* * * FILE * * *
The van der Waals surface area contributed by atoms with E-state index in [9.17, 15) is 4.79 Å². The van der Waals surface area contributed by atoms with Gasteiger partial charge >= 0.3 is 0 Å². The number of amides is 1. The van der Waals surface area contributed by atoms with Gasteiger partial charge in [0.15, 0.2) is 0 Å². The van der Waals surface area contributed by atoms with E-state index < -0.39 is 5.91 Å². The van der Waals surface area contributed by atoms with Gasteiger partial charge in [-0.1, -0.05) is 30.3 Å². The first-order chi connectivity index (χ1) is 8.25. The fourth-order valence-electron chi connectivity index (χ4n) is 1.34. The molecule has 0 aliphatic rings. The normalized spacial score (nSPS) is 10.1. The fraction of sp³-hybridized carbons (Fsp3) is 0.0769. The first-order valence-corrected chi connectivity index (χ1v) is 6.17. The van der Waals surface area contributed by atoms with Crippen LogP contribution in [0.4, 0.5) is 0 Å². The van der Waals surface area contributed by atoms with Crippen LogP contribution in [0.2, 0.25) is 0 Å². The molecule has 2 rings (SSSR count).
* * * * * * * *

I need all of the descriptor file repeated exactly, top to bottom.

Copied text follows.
The van der Waals surface area contributed by atoms with E-state index in [9.17, 15) is 4.79 Å². The van der Waals surface area contributed by atoms with Gasteiger partial charge >= 0.3 is 0 Å². The number of amides is 1. The van der Waals surface area contributed by atoms with Gasteiger partial charge in [0.15, 0.2) is 0 Å². The van der Waals surface area contributed by atoms with E-state index < -0.39 is 5.91 Å². The van der Waals surface area contributed by atoms with Gasteiger partial charge in [-0.1, -0.05) is 30.3 Å². The first-order chi connectivity index (χ1) is 8.25. The fourth-order valence-electron chi connectivity index (χ4n) is 1.34. The molecule has 0 aliphatic rings. The normalized spacial score (nSPS) is 10.1. The fraction of sp³-hybridized carbons (Fsp3) is 0.0769. The first-order valence-corrected chi connectivity index (χ1v) is 6.17. The van der Waals surface area contributed by atoms with Crippen LogP contribution in [0.4, 0.5) is 0 Å². The van der Waals surface area contributed by atoms with Crippen LogP contribution in [0.2, 0.25) is 0 Å². The molecule has 2 rings (SSSR count).